Directed by Lamont Johnson
Written by Rod Serling
Starring: Larry Gates, Jack Albertson, Sandy Kenyon
Original Airdate: September 29, 1961
Cold War anxieties take center stage in the chilling Twilight Zone episode “The Shelter.” The episode begins with a chipper suburban dinner party. Everyone’s having a nice time until a dreaded bulletin comes across the radio: Unidentified flying objects are heading towards the United States. The government urges all citizens to take shelter immediately and gather survival supplies.
Dr. Stockton, the dinner party host, happens to have the only bomb shelter on the block. As the doctor makes preparations with his wife and son, the neighbors start knocking at his door, begging for a spot in the shelter. Hysteria ensues among the neighbors and everyone turns on each other. One man is singled out for being an immigrant and gets physically assaulted. Eventually, the panic-stricken mob builds a battering ram to break into the shelter. With their hostile takeover almost complete a new bulletin comes across the radio: the warning was a false alarm.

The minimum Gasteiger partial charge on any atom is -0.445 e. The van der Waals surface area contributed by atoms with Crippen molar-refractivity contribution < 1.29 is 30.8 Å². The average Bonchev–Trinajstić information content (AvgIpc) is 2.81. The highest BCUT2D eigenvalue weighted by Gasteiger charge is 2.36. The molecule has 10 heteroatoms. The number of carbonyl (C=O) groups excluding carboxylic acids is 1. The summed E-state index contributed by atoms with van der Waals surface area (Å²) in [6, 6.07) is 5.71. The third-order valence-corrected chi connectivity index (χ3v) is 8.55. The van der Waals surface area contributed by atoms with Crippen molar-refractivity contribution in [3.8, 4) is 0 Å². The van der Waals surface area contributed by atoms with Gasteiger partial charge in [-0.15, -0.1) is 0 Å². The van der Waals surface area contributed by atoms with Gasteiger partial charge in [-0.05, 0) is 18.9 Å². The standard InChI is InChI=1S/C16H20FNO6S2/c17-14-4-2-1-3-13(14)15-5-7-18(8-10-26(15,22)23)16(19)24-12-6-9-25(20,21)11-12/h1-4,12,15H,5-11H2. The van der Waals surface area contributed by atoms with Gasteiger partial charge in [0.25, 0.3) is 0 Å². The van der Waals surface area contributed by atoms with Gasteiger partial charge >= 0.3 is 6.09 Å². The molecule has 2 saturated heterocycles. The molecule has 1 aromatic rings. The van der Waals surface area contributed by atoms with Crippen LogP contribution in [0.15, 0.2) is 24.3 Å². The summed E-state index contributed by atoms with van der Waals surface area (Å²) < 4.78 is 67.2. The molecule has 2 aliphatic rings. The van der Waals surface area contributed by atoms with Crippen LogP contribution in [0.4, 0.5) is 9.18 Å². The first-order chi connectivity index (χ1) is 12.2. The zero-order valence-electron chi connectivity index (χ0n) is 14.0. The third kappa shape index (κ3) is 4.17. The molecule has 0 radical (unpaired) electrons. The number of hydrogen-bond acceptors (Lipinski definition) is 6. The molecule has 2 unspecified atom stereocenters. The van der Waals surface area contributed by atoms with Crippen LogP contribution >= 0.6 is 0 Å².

With the danger over the kindly residents stand in shock at their sudden descent into barbaric behavior. Everyone realizes the mask they wear in their everyday life will quickly vanish when a true threat to their survival occurs. It’s a brutal lesson in the potential violence present in everyone.
Serling rushed the episode into production in response to the Kennedy administration’s policy that encouraged Americans to build bomb shelters in case of nuclear attack. Over the summer of 1961 the Berlin crisis had brought both superpowers to the brink. “The Shelter” questions the possible consequences of such a policy: What if only a small percentage of people have shelters? Could it lead to riots and citizens turning on each other if a real crisis ever occurred?
At the end of the episode one neighbor observes, the one who expressed anti-immigrant sentiment, that things will go back to normal before they know it, to which Dr. Stockton replies, “I don’t know what normal is anymore.”
Serling’s closing narration applies directly to today:
No moral, no message, no prophetic tract, just a statement of fact: for civilization to survive, the human race has to remain civilized.